Opportunity to learn is not the same for students having different socio-economic background.Paper published by AERA (American Educational Research Association).

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Opportunity to Learn and Socioeconomic status

In this paper, student-level indicators of opportunity to learn (OTL) included in the 2012 Programme for International Student Assessment are used to explore the joint relationship of OTL and socioeconomic status (SES) to student mathematics literacy. Using multiple methods, we find consistent evidence that (a) OTL has a significant relationship to student outcomes, (b) a positive relationship exists between SES and OTL, and (c) roughly a third of the SES relationship to literacy is due to its association with OTL. These relationships hold across most countries and both within and between schools within countries. Our findings suggest that in most countries, the organization and policies defining content exposure may exacerbate educational inequalities.

 The paper has been published in EDUCATIONAL RESEARCHER, vol. 44, no. 7, 371-386 the main journal of AERA. It is copyright protected.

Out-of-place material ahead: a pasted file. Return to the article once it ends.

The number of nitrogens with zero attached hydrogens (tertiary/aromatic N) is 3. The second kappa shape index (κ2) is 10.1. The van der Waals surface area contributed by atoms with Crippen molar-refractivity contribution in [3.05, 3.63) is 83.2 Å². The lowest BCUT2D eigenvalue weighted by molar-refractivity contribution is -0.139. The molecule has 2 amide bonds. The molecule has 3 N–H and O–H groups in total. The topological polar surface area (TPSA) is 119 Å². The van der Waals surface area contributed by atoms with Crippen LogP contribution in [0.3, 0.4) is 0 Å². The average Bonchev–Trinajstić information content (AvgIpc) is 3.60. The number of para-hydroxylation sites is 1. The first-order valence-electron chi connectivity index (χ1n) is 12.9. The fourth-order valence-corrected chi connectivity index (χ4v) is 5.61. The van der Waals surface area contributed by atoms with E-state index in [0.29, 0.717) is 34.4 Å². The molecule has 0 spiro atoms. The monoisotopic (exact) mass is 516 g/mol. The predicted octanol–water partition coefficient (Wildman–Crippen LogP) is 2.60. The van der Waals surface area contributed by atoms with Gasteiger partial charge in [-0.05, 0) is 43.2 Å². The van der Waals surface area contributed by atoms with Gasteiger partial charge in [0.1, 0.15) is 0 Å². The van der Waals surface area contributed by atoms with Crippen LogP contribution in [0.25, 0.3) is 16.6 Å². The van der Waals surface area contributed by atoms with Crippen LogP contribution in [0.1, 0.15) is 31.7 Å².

Authors: 

  1. William H. Schmidt1
  2. Nathan A. Burroughs1
  3. Pablo Zoido2
  4. Richard T. Houang1
  1. 1Michigan State University, East Lansing, MI
  2. 2Organisation for Economic Co-operation and Development, Paris, France
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  6. A short version of this paper has been published in the OECD education blog September 30,2015 (See here) and a long paper by the same authors has been already published by OECD in December 2013 as a working paper ( WP No.95, see here an Italian presentation including the original paper in English).
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  8. The first author, Schmidt, has led the US team who piloted US involvement in the first TIMSS survey in 1994-95 and was a director of a main international study on math manuals in schools done simultaneously within IAE-TIMSS study;
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  10. In this article Schmidt and co-authors explore again the opportunity too learn concept [1] a very old analytical topic of international comparative studies assessing students results. The team discovered a relationship between OTL and SES [2] and therefore a factor exacerbating education inequalities within school systems.
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[1] Anagram OTL

[2] Socio-economic status